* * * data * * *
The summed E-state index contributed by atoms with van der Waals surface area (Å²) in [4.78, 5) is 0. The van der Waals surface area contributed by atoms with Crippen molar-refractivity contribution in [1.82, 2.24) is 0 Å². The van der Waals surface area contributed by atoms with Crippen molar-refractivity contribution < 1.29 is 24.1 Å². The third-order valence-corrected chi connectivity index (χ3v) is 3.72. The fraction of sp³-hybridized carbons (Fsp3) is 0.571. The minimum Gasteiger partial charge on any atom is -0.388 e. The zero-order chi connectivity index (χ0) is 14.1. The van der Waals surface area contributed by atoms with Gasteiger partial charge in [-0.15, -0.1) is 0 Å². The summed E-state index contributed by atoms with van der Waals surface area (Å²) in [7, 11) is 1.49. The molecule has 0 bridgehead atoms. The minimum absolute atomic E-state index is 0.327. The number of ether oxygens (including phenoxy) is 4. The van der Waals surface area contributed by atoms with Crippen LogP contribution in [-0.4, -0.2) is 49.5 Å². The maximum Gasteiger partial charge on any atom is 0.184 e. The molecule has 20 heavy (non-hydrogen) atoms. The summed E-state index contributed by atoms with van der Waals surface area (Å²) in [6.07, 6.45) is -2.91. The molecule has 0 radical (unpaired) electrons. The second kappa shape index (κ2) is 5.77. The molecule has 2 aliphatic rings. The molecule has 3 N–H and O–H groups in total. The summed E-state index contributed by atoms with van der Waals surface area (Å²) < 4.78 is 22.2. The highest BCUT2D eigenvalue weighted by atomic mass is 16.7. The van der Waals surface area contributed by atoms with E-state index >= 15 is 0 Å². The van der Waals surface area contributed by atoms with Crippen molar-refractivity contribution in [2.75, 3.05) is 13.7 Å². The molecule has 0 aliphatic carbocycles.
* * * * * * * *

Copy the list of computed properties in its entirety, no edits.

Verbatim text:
The summed E-state index contributed by atoms with van der Waals surface area (Å²) in [4.78, 5) is 0. The van der Waals surface area contributed by atoms with Crippen molar-refractivity contribution in [1.82, 2.24) is 0 Å². The van der Waals surface area contributed by atoms with Crippen molar-refractivity contribution < 1.29 is 24.1 Å². The third-order valence-corrected chi connectivity index (χ3v) is 3.72. The fraction of sp³-hybridized carbons (Fsp3) is 0.571. The minimum Gasteiger partial charge on any atom is -0.388 e. The zero-order chi connectivity index (χ0) is 14.1. The van der Waals surface area contributed by atoms with Gasteiger partial charge in [-0.15, -0.1) is 0 Å². The summed E-state index contributed by atoms with van der Waals surface area (Å²) in [7, 11) is 1.49. The molecule has 0 bridgehead atoms. The minimum absolute atomic E-state index is 0.327. The number of ether oxygens (including phenoxy) is 4. The van der Waals surface area contributed by atoms with Crippen LogP contribution in [-0.4, -0.2) is 49.5 Å². The maximum Gasteiger partial charge on any atom is 0.184 e. The molecule has 20 heavy (non-hydrogen) atoms. The summed E-state index contributed by atoms with van der Waals surface area (Å²) in [6.07, 6.45) is -2.91. The molecule has 0 radical (unpaired) electrons. The second kappa shape index (κ2) is 5.77. The molecule has 2 aliphatic rings. The molecule has 3 N–H and O–H groups in total. The summed E-state index contributed by atoms with van der Waals surface area (Å²) < 4.78 is 22.2. The highest BCUT2D eigenvalue weighted by atomic mass is 16.7. The van der Waals surface area contributed by atoms with E-state index >= 15 is 0 Å². The van der Waals surface area contributed by atoms with Crippen molar-refractivity contribution in [2.75, 3.05) is 13.7 Å². The molecule has 0 aliphatic carbocycles.